Page:Hopkinson Smith--In Dickens's London.djvu/95

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paper clippings descriptive of his death and funeral services, each and every one of them elaborated in a fog-horn voice which broke loose from the top of a tall man who said he was the original landlord—a voice which could have been heard, and doubtless was, a mile away, in Rochester.

After listening to it for half an hour I paid my bill through a hole in a pine board, shutting off the tap-room from the dusty, level-with-the-dirt-road passageway, and walked back to The Bull a wiser and sadder man. One eats an olive to get the taste of a poor wine out of the mouth and thus prepare his palate for better things. I have no grudge against The Leather Bottle. The mug of bass was of the proper quality and temperature and the mug itself was clean. I could have wished that the landlord had had mumps, or quinsy sore throat, or a well-developed case of bronchitis, and I would have been glad had the Coney Island atmosphere permeating the place been allowed to escape out of the open window, taking most of the gimcracks along with it: or perhaps Mr. Tupman's love-affair did not interest me as much as did Mr. Jingle's. One thing is certain, however, the olive of The Bull at Rochester removed the taste of the contents of The Leather Bottle.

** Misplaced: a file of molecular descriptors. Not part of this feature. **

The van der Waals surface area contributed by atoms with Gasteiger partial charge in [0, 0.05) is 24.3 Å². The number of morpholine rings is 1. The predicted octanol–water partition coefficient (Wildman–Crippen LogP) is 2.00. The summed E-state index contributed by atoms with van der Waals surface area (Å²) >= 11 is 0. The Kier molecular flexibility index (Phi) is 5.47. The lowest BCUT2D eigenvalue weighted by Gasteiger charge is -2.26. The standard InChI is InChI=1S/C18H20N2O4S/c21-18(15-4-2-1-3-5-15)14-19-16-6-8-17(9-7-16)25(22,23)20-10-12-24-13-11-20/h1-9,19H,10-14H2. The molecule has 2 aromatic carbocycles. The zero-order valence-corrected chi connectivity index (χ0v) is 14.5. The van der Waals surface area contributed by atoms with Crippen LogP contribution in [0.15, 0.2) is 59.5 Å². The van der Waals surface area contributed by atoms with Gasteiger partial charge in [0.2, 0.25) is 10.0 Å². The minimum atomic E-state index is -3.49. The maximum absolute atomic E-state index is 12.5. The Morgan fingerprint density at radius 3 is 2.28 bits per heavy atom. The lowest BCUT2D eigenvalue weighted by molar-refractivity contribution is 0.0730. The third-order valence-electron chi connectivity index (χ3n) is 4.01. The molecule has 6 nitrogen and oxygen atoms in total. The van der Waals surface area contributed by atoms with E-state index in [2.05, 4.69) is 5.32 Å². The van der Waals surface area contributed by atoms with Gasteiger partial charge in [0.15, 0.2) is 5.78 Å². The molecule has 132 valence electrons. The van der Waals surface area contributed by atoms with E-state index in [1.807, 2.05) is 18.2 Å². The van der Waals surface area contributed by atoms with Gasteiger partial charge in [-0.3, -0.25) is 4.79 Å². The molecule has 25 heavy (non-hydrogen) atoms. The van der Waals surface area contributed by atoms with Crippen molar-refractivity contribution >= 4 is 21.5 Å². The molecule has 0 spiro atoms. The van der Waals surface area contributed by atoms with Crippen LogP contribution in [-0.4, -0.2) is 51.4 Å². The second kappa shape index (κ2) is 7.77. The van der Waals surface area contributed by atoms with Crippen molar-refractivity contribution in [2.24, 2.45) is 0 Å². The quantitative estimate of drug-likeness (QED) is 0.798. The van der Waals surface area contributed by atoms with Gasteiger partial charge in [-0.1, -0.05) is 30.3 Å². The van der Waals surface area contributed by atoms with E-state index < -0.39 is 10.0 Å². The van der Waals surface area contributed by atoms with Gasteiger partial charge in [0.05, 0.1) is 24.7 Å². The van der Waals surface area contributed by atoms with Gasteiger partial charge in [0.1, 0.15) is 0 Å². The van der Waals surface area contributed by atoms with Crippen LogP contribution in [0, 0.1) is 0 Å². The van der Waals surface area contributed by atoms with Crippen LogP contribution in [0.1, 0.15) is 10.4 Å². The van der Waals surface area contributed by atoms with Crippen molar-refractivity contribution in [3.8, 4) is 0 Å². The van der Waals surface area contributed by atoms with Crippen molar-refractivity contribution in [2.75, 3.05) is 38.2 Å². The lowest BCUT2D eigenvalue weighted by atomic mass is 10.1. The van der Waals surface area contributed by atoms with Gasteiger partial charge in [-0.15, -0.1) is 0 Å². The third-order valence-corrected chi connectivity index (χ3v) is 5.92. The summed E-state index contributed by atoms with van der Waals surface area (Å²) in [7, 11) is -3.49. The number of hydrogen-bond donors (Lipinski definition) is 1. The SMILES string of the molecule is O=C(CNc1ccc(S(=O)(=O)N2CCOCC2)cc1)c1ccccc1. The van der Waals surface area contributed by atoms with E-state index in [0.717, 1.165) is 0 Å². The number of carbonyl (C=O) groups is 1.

That same day I drove to Gad's Hill, some two miles away.

My experiences were not tempestuously pleasant. I went through the same formula used on Doughty Street, which has never failed me the world over when on similar errands, giving the smart-looking young maid who opened the door a condensed account of my blameless life, family history, and present lofty purpose, ending with the presentation of an